We’ve all done it, ignore that gut feeling telling us to turn around as the way ahead is starting to look rather dodgy. Mobile phones have great coverage, but when the wheels turn onto the road less travelled, coverage is often lost. Running out of gas, mechanical failures or injuries do happen even to the best of us and having a way to call for help or letting someone know where you are could be a lifesaver.
Satellite communication equipment to the rescue!
In North America two major companies offer satellite phones and personal trackers: Iridium and Globalstar. We’ve previously written on the functions of Globalstar’s Spot device, so in this article we’ll look at Iridium’s offering, the inReach SE.
What you get
The inReach SE is a rugged unit that is waterproof, dustproof and impact resistant. It feels light in the hand and rugged enough to handle off-road motorcycle use. The unit’s screen is bright for daylight use and can be dimmed for low light situation.
It has an internal Lithium battery that is good for 100 hours at 10 min interval tracking mode or it can be charged by USB cable or by a proprietary RAM mount (sold separately).
How it works
Satellite communication devices generally use two sets of satellites, the first are Global Positioning System and the other are communication satellites (Iridium or Globalstar) that relay messages from your position to earth stations. The inReach SE uses 66 Iridium low earth orbit communication satellites — substantially more than their closest competitor — and translates to 100% terrestrial coverage (no we didn’t test the entire world but we trust that their numbers are correct).
The inReach unit has three main functions; messaging, tracking, and SOS.
Messaging – this is the main selling feature of the inReach SE. It allows you to send short 160 character texts and emails. In testing, the turnaround was very quick, with clear skies, messages were received in minutes. It also features social media integration, allowing you to post directly to your Facebook or Twitter account.
Tracking – allows friends to follow you on your adventures, the unit will send out your location at set intervals of 10 mins or up to 4 hours. These messages end up in your Mapshare page which separates the various tracks by trips, allowing quick filtering of adventures.
SOS – the unit also has a SOS function behind a protective slider to prevent false calls. When pressed it sends a distress signal to the GEOS Search and Rescue center near Houston, Texas – much the same as the SPOT device. This center offers worldwide rescue coordination (some areas are out of bounds, namely war torn areas) and maintains a list of Search & Rescue groups that will be able to get boots on the ground or helicopters in the air to come to your aid.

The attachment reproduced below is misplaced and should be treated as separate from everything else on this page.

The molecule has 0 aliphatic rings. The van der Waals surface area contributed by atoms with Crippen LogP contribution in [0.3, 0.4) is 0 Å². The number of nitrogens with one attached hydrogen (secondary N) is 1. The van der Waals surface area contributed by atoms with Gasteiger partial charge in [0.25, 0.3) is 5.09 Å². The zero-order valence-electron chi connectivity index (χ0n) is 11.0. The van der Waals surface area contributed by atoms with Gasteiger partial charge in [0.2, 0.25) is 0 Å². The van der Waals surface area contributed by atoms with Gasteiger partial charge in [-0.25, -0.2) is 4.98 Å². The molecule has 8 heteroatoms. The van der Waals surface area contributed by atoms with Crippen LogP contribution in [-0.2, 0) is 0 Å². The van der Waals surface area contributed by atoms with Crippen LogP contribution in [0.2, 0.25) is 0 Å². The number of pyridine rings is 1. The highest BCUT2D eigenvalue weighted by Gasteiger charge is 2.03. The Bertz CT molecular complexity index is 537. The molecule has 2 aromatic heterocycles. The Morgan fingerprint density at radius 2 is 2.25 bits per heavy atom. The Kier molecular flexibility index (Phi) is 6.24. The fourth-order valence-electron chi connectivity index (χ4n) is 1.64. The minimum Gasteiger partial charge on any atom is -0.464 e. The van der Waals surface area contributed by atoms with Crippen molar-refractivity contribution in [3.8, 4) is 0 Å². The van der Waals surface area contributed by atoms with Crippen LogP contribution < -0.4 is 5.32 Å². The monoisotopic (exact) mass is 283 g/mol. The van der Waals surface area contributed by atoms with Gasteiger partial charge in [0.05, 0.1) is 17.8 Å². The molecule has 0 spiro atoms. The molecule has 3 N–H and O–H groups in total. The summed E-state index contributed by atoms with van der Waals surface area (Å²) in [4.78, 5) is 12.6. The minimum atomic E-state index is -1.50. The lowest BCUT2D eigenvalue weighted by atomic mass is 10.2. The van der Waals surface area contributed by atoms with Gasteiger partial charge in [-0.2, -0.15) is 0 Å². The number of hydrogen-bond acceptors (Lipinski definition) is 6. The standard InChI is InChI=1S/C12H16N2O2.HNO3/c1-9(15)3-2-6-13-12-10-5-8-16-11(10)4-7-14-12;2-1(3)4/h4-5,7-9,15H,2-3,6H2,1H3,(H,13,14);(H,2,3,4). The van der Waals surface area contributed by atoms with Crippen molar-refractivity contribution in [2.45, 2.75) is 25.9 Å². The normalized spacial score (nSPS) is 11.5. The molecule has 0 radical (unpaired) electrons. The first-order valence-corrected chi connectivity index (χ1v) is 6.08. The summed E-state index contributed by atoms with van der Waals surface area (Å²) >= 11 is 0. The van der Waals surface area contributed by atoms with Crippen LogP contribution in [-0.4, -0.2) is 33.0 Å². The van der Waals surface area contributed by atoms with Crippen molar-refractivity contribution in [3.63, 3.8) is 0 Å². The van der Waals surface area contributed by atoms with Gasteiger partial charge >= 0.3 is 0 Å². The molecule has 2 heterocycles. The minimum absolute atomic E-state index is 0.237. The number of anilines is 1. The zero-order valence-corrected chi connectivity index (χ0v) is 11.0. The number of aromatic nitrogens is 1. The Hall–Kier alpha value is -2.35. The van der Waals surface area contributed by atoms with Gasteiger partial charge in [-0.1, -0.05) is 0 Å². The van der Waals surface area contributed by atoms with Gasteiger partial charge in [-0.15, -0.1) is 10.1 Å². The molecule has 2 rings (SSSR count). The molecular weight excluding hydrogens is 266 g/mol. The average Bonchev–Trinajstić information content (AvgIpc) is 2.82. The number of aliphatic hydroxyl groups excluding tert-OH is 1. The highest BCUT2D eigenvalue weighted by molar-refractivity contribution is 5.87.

A very cool feature of the inReach that the SPOT does not offer is two-way communication. You are able to explain your situation to the center and they can confirm response times and ask anything pertinent that they may need to know.
Overall the unit works well on its own but pairing it with a device makes it much easier to use. Typing is much faster on a large touchscreen versus using the directional button to select letters on the inReach screen, and the app can find your contacts and allows for much faster messaging.
Similar to cellphones, the inReach operates on a monthly subscription plan. At the time of writing the starting plan was $17 per month and offers only SOS function with per use charge for messages and tracking. Their flagship plan is $70 per month and includes unlimited use of all features.
One very useful feature is that they allow suspension of service on a month to month basis. This would allow someone to only have the unit active during riding season and reduce the cost of ownership by only paying the suspension fee during the winter months.
Unfortunately there is a large disparity between US and Canadian subscription plans. The Canadian plans requires much higher fees to get unlimited tracking and it does not mention unlimited preset messages as the US plans do.
To sum up, the inReach offers one very useful feature that the Spot does not – two way communication. The downside is that it will cost you compared to the Spot. The unit retails for US$229.99 (Spot Gen3 is currently on offer for free when you activate a subscription plan) and the subscription plans for the inReach are higher too (see below), with Spot starting at $14.99 per month, including basic tracking and preprogrammed messages.
More info at www.inreachcanada.com.
Interesting Development: Garmin to buy DeLorme, the makers of the inReach. http://newsroom.garmin.com/press-release/corporate/garmin-signs-purchase-agreement-acquire-delorme
I have been using a SPOT for many years and I do love it. The two way feature on the InReach SE is something that I missed with the SPOT. Will look into a inReach soon.